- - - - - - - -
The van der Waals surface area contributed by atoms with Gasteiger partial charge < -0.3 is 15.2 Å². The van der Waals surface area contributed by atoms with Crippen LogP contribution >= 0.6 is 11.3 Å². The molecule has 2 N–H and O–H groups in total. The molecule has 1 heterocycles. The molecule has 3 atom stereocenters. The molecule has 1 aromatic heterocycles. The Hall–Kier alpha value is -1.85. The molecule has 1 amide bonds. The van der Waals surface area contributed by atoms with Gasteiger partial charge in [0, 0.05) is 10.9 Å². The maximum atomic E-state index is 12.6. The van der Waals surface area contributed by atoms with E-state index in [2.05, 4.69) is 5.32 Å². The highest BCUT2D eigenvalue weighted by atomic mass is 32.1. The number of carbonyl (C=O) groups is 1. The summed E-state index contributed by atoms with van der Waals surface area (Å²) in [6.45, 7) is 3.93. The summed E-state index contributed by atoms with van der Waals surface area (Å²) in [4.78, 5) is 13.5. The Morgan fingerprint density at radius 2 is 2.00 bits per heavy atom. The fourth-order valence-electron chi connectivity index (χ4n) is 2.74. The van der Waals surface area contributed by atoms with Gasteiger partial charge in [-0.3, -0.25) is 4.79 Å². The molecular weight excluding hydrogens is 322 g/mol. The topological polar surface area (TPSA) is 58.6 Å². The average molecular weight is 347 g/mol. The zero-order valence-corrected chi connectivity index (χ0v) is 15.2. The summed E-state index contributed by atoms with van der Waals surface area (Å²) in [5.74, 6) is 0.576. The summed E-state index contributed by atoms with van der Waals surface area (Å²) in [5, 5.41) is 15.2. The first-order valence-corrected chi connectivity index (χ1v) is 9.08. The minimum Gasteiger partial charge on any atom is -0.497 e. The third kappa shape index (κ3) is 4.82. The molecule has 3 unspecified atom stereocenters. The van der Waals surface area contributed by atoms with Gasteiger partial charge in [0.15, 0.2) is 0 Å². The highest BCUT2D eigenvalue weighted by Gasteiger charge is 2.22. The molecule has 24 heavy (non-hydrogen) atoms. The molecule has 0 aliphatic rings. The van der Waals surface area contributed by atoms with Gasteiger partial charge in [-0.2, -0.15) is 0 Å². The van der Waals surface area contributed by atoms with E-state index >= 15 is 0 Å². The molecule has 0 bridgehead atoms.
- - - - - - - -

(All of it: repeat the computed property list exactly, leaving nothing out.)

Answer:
The van der Waals surface area contributed by atoms with Gasteiger partial charge < -0.3 is 15.2 Å². The van der Waals surface area contributed by atoms with Crippen LogP contribution >= 0.6 is 11.3 Å². The molecule has 2 N–H and O–H groups in total. The molecule has 1 heterocycles. The molecule has 3 atom stereocenters. The molecule has 1 aromatic heterocycles. The Hall–Kier alpha value is -1.85. The molecule has 1 amide bonds. The van der Waals surface area contributed by atoms with Gasteiger partial charge in [0, 0.05) is 10.9 Å². The maximum atomic E-state index is 12.6. The van der Waals surface area contributed by atoms with E-state index in [2.05, 4.69) is 5.32 Å². The highest BCUT2D eigenvalue weighted by atomic mass is 32.1. The number of carbonyl (C=O) groups is 1. The summed E-state index contributed by atoms with van der Waals surface area (Å²) in [6.45, 7) is 3.93. The summed E-state index contributed by atoms with van der Waals surface area (Å²) in [4.78, 5) is 13.5. The Morgan fingerprint density at radius 2 is 2.00 bits per heavy atom. The fourth-order valence-electron chi connectivity index (χ4n) is 2.74. The van der Waals surface area contributed by atoms with Gasteiger partial charge in [-0.3, -0.25) is 4.79 Å². The molecular weight excluding hydrogens is 322 g/mol. The topological polar surface area (TPSA) is 58.6 Å². The average molecular weight is 347 g/mol. The zero-order valence-corrected chi connectivity index (χ0v) is 15.2. The summed E-state index contributed by atoms with van der Waals surface area (Å²) in [5.74, 6) is 0.576. The summed E-state index contributed by atoms with van der Waals surface area (Å²) in [5, 5.41) is 15.2. The first-order valence-corrected chi connectivity index (χ1v) is 9.08. The minimum Gasteiger partial charge on any atom is -0.497 e. The third kappa shape index (κ3) is 4.82. The molecule has 3 unspecified atom stereocenters. The van der Waals surface area contributed by atoms with Gasteiger partial charge in [0.15, 0.2) is 0 Å². The highest BCUT2D eigenvalue weighted by Gasteiger charge is 2.22. The molecule has 24 heavy (non-hydrogen) atoms. The molecule has 0 aliphatic rings. The van der Waals surface area contributed by atoms with Gasteiger partial charge in [-0.2, -0.15) is 0 Å². The van der Waals surface area contributed by atoms with E-state index >= 15 is 0 Å². The molecule has 0 bridgehead atoms.